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The Witcher Fails to Capture That Game of Thrones Magic

The new Netflix fantasy series plays more like a pompous Xena: Warrior Princess.
  • Henry Cavill stars as Geralt of Rivia in The Witcher (Netflix)
    Henry Cavill stars as Geralt of Rivia in The Witcher (Netflix)

    However one might feel about the final season of Game of Thrones, few would deny the impact the show had on popular culture for most of its eight-year run. As always, success breeds imitation, as rivals rush to make the next big thing exactly the same as the last big thing. Disgruntled fans hoping that Netflix's new fantasy series The Witcher might be the Game of Thrones replacement to salve their disappointment over the way the earlier show ended will, unfortunately, have to keep looking. This knockoff is nowhere near the same class.

    For all that showrunner Lauren Schmidt Hissrich has tried to downplay comparisons to Game of Thrones, her efforts are almost laughably in vain. Although her show is technically based on a book series by Polish author Andrzej Sapkowski that predates George R.R. Martin's writings, the TV adaptation would certainly not exist if not for the success of HBO's Emmy-winning juggernaut. The story takes place in a very similar medieval fantasy setting populated by knights and witches and monsters. Most of the costumes and sets look like Game of Thrones hand-me-downs. In fact, a lot of the time, the show feels like it's meant to be a parody of Thrones and other famous works of the high fantasy genre. The lead character is styled exactly like Legolas in Lord of the Rings (the long white hair was a dicey enough look for a 24-year-old Orlando Bloom, and it's downright ridiculous on a 36-year-old Henry Cavill), while wearing a necklace with what appears to be a House Stark sigil.

    Cavill stars as Geralt of Rivia, a monster hunter who travels from kingdom to kingdom slaying magical beasts and mutants in exchange for whatever coin the local peasants and villagers can scrounge up to pay him. Geralt is part mutant himself, from an order called "Witchers" (hence the title) that are bred to have no emotions. In practical terms, this allows the actor to sleepwalk through the role without exerting much effort on a performance. His only notable character trait is growling all his dialogue in a manner that must have been hell on Cavill's voice box.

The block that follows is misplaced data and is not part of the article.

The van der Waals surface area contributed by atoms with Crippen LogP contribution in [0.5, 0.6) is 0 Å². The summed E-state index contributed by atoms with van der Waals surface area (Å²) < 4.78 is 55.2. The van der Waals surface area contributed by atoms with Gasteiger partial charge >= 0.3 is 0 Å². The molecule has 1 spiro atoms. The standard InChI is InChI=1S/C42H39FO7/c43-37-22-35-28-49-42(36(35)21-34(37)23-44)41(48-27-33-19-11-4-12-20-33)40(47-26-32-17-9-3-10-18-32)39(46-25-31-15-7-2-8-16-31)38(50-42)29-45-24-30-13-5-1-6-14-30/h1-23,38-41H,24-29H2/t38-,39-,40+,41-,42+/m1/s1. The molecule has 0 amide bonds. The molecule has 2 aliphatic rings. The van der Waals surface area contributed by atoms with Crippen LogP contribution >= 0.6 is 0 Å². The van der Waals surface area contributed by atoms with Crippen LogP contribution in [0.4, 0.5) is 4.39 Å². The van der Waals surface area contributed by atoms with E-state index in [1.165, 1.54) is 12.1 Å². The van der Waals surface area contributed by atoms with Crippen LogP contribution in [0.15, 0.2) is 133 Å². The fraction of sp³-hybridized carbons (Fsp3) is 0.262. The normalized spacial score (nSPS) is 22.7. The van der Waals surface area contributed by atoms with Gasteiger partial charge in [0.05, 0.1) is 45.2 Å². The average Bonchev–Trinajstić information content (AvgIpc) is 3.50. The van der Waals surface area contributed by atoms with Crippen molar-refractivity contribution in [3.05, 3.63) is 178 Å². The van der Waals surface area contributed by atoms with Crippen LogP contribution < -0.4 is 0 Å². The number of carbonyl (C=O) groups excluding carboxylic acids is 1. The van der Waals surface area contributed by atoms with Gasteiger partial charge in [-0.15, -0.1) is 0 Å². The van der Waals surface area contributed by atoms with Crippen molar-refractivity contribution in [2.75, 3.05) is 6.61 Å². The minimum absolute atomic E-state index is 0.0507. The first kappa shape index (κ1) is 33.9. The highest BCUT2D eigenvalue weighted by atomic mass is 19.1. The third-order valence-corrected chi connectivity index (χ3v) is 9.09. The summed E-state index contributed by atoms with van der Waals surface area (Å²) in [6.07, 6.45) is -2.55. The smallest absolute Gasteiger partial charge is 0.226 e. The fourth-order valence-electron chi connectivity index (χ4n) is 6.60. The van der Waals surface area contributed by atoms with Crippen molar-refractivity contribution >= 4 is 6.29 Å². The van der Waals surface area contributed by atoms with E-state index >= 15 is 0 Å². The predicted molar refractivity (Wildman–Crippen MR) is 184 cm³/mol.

I would attempt to recap some of the plot of the show, but to be honest, it's borderline incomprehensible. The story is fragmented between so many settings and time periods that it's nearly impossible to tell when anything is happening or how characters relate to one another, if at all. Scenes feel like they're strung together in random order with no flow or continuity. Attempts at character development are undercut by a highly compressed narrative that jumps from major plot-point to plot-point, ignoring anything that might happen in between. Two characters will meet in one scene, be engaged in a torrid relationship the next time we see them, and break up before the end of the episode. Decades of story time pass with no attempt to age the actors.

    To further confuse matters, most of the characters have silly names like Jaskier, Fringilla, or Filavandrel, and the names of the various kingdoms and the monsters are a bunch of equally gibberish words that require a glossary to keep straight. Presumably some of this will make more sense to those  who've read the books. The show seems to be made exclusively for that audience, with countless scenes that drop references to people or things that are played up to have momentous importance but have no meaning at all for the rest of us.

    To be fair, Game of Thrones was a little confusing in its first season as well. However, that show had extremely well-drawn characters and a compelling storyline right from the start. Sadly, the same cannot be said of The Witcher. Most of the characters are two-dimensional and frequently cartoonish, the monsters and other visual effects are often very cheesy, and the story is too jumpy and dull to care about anything in it.

    The show's tone is also all over the place, veering from deadly serious to goofily comedic. The dialogue is filled with anachronistic modern phrases and profanity. Geralt has a habit of being a sarcastic ass, and the second episode introduces a comic relief character who seems to be playing the Paul Bettany role from A Knight's Tale, even at one point breaking the fourth wall to wink at the audience and joke about how much exposition he's delivered.

    In short, The Witcher is a big, sloppy mess that can't be taken seriously yet isn't fun enough to work as parody or camp. Nevertheless, Netflix is confident enough in the show's prospects to have already renewed it for a second season. That sort of hubris would make Geralt himself roll his eyes.

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    Josh Zyber has written about TV, movies, and home theater for the past two decades. Most recently, he spent more than nine years managing a daily blog at High-Def Digest.

    TOPICS: The Witcher, Netflix, Game of Thrones, Henry Cavill